Tasks will usually involve moving objects or people from one part of the island to another, possibly with a time limit. There will of course be complications to the task, such as damaged tracks, or farm animals blocking the route, or the object not being ready (or in the wrong place) at the appointed time. The players will have to decide how to get around these obstacles and complete their job.
The important thing to remember in this version is that Usefulness is the most important thing in the world to these engines. They exist only to be the best they can be at their jobs. This creates competitiveness between the engines, as each of them strive for Sir Topham Hatt's approval as well as the honour of being the most Useful Engine on Sodor.
Failing a task is a huge mark of dishonour on an engine, and should be considered at least a Major Consequence that the character must live with until he redeems himself through hard work and determination. Fear of failure is so great that even engines that are normally friendly will sometimes leave an ally behind if it means the difference between succeeding or failing at their assigned duty.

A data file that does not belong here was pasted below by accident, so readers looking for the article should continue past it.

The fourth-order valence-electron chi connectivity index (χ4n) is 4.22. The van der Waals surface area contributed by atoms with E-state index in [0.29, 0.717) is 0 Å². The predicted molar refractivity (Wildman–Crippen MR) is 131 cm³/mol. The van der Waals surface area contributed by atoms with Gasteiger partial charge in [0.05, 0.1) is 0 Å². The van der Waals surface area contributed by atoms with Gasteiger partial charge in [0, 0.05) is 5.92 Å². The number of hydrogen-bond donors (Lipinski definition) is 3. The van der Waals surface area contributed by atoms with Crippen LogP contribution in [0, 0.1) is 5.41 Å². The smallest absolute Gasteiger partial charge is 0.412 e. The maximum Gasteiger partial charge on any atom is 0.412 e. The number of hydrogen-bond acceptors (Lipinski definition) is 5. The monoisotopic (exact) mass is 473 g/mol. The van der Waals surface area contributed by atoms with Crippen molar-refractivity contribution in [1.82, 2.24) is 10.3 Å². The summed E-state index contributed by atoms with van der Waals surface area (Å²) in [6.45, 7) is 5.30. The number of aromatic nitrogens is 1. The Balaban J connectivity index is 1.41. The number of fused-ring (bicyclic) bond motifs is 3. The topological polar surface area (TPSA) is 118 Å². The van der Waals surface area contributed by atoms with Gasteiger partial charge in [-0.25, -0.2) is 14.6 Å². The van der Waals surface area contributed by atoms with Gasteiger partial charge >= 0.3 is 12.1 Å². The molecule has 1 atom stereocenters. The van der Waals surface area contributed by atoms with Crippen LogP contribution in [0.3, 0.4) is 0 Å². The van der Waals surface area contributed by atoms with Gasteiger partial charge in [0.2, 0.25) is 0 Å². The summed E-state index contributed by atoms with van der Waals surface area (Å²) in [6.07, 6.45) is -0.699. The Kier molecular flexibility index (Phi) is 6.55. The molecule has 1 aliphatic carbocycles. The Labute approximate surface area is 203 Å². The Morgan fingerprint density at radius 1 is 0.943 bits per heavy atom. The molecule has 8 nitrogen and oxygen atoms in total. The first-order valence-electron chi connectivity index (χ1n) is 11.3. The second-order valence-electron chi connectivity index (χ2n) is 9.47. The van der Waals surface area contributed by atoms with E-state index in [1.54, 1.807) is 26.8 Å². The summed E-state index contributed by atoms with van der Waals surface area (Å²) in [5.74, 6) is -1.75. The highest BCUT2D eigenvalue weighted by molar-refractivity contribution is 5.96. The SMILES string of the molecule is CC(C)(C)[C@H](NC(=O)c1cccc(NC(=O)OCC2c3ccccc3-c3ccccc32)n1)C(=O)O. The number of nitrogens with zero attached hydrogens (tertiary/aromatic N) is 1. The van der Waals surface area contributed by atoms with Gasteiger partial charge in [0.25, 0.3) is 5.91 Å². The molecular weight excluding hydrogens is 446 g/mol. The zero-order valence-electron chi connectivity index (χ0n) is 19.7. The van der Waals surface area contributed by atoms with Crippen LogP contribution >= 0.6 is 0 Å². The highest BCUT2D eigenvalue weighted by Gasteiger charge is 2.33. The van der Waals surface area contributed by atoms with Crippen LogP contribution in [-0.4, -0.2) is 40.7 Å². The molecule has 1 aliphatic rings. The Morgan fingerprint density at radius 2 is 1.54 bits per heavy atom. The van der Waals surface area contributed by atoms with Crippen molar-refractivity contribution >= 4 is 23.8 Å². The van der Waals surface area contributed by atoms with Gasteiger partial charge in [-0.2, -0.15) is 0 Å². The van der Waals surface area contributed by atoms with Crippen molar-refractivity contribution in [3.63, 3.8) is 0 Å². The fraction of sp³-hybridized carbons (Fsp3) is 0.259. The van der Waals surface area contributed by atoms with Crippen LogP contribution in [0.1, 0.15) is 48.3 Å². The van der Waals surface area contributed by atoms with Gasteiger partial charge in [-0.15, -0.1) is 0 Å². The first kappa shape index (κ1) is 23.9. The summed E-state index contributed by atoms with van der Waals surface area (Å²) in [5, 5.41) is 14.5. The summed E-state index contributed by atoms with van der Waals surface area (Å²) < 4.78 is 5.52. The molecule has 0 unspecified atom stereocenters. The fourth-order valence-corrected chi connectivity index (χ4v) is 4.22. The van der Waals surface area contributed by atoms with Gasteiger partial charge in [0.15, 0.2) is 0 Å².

Version Two: Sodor Wars
This is a gonzo version of Thomas the Tank Engine where the steam locomotives and the diesels have finally engaged in a full-fledged war. The Government of Britain has kicked Sir Topham Hatt out of power for his backward ways and ordered the diesels to take control of the railway. The players could be the steamies, fighting for survival, or the diesels, finally seeking revenge for years of mockery and subjugation.
While wildly inappropriate in normal circumstances, in this version you would be encouraged to mount machine guns and rocket launchers on your engines.
Usefulness is still important to the engines, but it means something different now. For the Steamies, being Useful means being able to keep your friends alive. Sometimes sacrificing yourself for the greater good is the most Useful action your engine can hope to achieve. For the Diesels, Usefulness is completing the orders of your superiors and fulfilling the ultimate task: conquering Sodor. Again, if you must sacrifice yourself to fulfill this goal so be it - your Usefulness will be honoured and remembered for generations to come.
That's the game and setting in a nutshell. I still need to compile a list of sample stunts and some sample characters. I've also considered making "Usefulness" a full-fledged mechanic (or maybe renaming Fate Points "Usefulness Points" or something like that). Something to really make it a living and important part of the system.
Again, this is just for fun, and any comments and suggestions are welcome.